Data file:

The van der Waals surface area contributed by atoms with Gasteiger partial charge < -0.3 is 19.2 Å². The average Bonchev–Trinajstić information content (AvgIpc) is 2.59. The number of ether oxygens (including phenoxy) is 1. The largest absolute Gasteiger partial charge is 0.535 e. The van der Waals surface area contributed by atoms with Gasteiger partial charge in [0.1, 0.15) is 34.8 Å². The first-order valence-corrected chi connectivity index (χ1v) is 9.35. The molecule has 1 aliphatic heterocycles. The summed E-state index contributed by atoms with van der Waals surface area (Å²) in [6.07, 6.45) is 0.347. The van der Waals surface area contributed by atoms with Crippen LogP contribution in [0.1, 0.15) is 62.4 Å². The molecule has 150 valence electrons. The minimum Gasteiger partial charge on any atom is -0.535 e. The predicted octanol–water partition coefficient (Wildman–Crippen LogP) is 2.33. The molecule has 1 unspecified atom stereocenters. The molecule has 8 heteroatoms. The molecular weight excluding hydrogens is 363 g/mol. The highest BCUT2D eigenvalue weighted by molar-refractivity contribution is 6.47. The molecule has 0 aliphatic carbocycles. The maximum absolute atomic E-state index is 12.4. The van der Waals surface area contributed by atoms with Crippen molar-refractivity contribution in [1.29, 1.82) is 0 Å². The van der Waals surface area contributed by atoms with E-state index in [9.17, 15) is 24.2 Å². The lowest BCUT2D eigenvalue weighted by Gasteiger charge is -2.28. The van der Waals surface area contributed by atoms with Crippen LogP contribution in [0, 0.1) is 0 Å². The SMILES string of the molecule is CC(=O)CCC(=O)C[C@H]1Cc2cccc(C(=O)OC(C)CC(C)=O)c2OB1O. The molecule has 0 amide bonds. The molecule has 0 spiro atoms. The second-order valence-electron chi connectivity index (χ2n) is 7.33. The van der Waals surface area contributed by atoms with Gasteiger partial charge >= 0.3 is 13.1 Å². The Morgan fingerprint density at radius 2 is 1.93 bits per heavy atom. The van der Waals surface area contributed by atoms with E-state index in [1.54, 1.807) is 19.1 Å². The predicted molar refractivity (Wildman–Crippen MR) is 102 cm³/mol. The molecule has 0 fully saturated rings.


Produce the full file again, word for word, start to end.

The van der Waals surface area contributed by atoms with Gasteiger partial charge < -0.3 is 19.2 Å². The average Bonchev–Trinajstić information content (AvgIpc) is 2.59. The number of ether oxygens (including phenoxy) is 1. The largest absolute Gasteiger partial charge is 0.535 e. The van der Waals surface area contributed by atoms with Gasteiger partial charge in [0.1, 0.15) is 34.8 Å². The first-order valence-corrected chi connectivity index (χ1v) is 9.35. The molecule has 1 aliphatic heterocycles. The summed E-state index contributed by atoms with van der Waals surface area (Å²) in [6.07, 6.45) is 0.347. The van der Waals surface area contributed by atoms with Crippen LogP contribution in [0.1, 0.15) is 62.4 Å². The molecule has 150 valence electrons. The minimum Gasteiger partial charge on any atom is -0.535 e. The predicted octanol–water partition coefficient (Wildman–Crippen LogP) is 2.33. The molecule has 1 unspecified atom stereocenters. The molecule has 8 heteroatoms. The molecular weight excluding hydrogens is 363 g/mol. The highest BCUT2D eigenvalue weighted by molar-refractivity contribution is 6.47. The molecule has 0 aliphatic carbocycles. The maximum absolute atomic E-state index is 12.4. The van der Waals surface area contributed by atoms with Crippen molar-refractivity contribution in [1.29, 1.82) is 0 Å². The van der Waals surface area contributed by atoms with E-state index in [9.17, 15) is 24.2 Å². The lowest BCUT2D eigenvalue weighted by Gasteiger charge is -2.28. The van der Waals surface area contributed by atoms with Crippen LogP contribution in [0, 0.1) is 0 Å². The SMILES string of the molecule is CC(=O)CCC(=O)C[C@H]1Cc2cccc(C(=O)OC(C)CC(C)=O)c2OB1O. The molecule has 0 amide bonds. The molecule has 0 spiro atoms. The second-order valence-electron chi connectivity index (χ2n) is 7.33. The van der Waals surface area contributed by atoms with Gasteiger partial charge >= 0.3 is 13.1 Å². The Morgan fingerprint density at radius 2 is 1.93 bits per heavy atom. The van der Waals surface area contributed by atoms with E-state index in [1.54, 1.807) is 19.1 Å². The predicted molar refractivity (Wildman–Crippen MR) is 102 cm³/mol. The molecule has 0 fully saturated rings.